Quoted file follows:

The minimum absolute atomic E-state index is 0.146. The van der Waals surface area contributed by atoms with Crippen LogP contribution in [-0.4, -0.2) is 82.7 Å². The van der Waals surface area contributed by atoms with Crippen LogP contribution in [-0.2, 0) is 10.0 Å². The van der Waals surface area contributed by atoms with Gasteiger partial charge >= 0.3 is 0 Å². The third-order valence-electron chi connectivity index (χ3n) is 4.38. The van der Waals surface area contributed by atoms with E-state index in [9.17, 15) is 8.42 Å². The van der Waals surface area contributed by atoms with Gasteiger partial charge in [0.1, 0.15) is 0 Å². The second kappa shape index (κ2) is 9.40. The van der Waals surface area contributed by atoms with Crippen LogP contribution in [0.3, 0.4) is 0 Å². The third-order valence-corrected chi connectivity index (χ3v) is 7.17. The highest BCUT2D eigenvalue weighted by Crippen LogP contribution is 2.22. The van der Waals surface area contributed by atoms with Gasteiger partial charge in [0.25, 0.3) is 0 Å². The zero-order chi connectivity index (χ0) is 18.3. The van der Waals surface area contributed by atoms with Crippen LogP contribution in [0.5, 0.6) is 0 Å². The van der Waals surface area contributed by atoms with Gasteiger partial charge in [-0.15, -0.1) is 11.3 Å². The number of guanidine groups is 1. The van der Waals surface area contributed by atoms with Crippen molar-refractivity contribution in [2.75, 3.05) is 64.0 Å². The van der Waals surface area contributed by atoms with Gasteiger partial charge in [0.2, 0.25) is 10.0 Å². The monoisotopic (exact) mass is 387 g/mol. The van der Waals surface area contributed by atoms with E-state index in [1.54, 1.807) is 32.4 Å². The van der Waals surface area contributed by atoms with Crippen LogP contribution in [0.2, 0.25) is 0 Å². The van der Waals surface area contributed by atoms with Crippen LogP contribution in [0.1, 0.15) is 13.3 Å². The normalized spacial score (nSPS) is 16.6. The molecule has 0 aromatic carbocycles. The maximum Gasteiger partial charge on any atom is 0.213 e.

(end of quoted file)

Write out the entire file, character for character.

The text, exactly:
The minimum absolute atomic E-state index is 0.146. The van der Waals surface area contributed by atoms with Crippen LogP contribution in [-0.4, -0.2) is 82.7 Å². The van der Waals surface area contributed by atoms with Crippen LogP contribution in [-0.2, 0) is 10.0 Å². The van der Waals surface area contributed by atoms with Gasteiger partial charge >= 0.3 is 0 Å². The third-order valence-electron chi connectivity index (χ3n) is 4.38. The van der Waals surface area contributed by atoms with E-state index in [9.17, 15) is 8.42 Å². The van der Waals surface area contributed by atoms with Gasteiger partial charge in [0.1, 0.15) is 0 Å². The second kappa shape index (κ2) is 9.40. The van der Waals surface area contributed by atoms with Crippen LogP contribution in [0.3, 0.4) is 0 Å². The third-order valence-corrected chi connectivity index (χ3v) is 7.17. The highest BCUT2D eigenvalue weighted by Crippen LogP contribution is 2.22. The van der Waals surface area contributed by atoms with Gasteiger partial charge in [0.25, 0.3) is 0 Å². The zero-order chi connectivity index (χ0) is 18.3. The van der Waals surface area contributed by atoms with Crippen LogP contribution in [0.5, 0.6) is 0 Å². The van der Waals surface area contributed by atoms with Gasteiger partial charge in [-0.15, -0.1) is 11.3 Å². The number of guanidine groups is 1. The van der Waals surface area contributed by atoms with Crippen molar-refractivity contribution in [2.75, 3.05) is 64.0 Å². The van der Waals surface area contributed by atoms with Gasteiger partial charge in [0.2, 0.25) is 10.0 Å². The monoisotopic (exact) mass is 387 g/mol. The van der Waals surface area contributed by atoms with E-state index in [1.54, 1.807) is 32.4 Å². The van der Waals surface area contributed by atoms with Crippen LogP contribution in [0.2, 0.25) is 0 Å². The van der Waals surface area contributed by atoms with Crippen LogP contribution in [0.1, 0.15) is 13.3 Å². The normalized spacial score (nSPS) is 16.6. The molecule has 0 aromatic carbocycles. The maximum Gasteiger partial charge on any atom is 0.213 e.